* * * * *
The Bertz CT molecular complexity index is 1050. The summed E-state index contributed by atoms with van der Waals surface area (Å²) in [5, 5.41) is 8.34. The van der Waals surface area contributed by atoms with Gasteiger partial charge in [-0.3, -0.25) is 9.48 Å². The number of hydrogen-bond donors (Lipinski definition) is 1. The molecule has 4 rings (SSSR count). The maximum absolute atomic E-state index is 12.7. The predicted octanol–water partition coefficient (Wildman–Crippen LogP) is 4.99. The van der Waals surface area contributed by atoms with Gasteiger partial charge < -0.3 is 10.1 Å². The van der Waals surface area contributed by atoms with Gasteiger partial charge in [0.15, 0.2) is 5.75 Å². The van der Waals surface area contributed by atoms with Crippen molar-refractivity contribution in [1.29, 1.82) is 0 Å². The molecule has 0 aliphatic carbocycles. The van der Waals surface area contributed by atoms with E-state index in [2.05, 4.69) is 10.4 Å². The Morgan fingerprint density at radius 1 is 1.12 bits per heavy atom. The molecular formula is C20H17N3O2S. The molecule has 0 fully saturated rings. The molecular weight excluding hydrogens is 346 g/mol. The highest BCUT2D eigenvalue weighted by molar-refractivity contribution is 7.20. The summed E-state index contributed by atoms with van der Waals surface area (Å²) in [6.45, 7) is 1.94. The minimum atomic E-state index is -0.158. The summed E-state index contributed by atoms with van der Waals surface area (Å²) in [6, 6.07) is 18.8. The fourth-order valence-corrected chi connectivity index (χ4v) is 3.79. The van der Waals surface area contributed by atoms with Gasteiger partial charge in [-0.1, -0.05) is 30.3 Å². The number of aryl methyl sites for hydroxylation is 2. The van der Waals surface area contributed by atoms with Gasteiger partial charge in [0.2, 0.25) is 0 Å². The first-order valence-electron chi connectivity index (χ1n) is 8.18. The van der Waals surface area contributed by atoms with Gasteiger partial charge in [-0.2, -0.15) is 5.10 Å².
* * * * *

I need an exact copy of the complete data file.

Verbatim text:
The Bertz CT molecular complexity index is 1050. The summed E-state index contributed by atoms with van der Waals surface area (Å²) in [5, 5.41) is 8.34. The van der Waals surface area contributed by atoms with Gasteiger partial charge in [-0.3, -0.25) is 9.48 Å². The number of hydrogen-bond donors (Lipinski definition) is 1. The molecule has 4 rings (SSSR count). The maximum absolute atomic E-state index is 12.7. The predicted octanol–water partition coefficient (Wildman–Crippen LogP) is 4.99. The van der Waals surface area contributed by atoms with Gasteiger partial charge < -0.3 is 10.1 Å². The van der Waals surface area contributed by atoms with Gasteiger partial charge in [0.15, 0.2) is 5.75 Å². The van der Waals surface area contributed by atoms with Crippen molar-refractivity contribution in [1.29, 1.82) is 0 Å². The molecule has 0 aliphatic carbocycles. The van der Waals surface area contributed by atoms with E-state index in [2.05, 4.69) is 10.4 Å². The Morgan fingerprint density at radius 1 is 1.12 bits per heavy atom. The molecular formula is C20H17N3O2S. The molecule has 0 fully saturated rings. The molecular weight excluding hydrogens is 346 g/mol. The highest BCUT2D eigenvalue weighted by molar-refractivity contribution is 7.20. The summed E-state index contributed by atoms with van der Waals surface area (Å²) in [6.45, 7) is 1.94. The minimum atomic E-state index is -0.158. The summed E-state index contributed by atoms with van der Waals surface area (Å²) in [6, 6.07) is 18.8. The fourth-order valence-corrected chi connectivity index (χ4v) is 3.79. The van der Waals surface area contributed by atoms with Gasteiger partial charge in [-0.1, -0.05) is 30.3 Å². The number of aryl methyl sites for hydroxylation is 2. The van der Waals surface area contributed by atoms with Gasteiger partial charge in [0.2, 0.25) is 0 Å². The first-order valence-electron chi connectivity index (χ1n) is 8.18. The van der Waals surface area contributed by atoms with Gasteiger partial charge in [-0.2, -0.15) is 5.10 Å².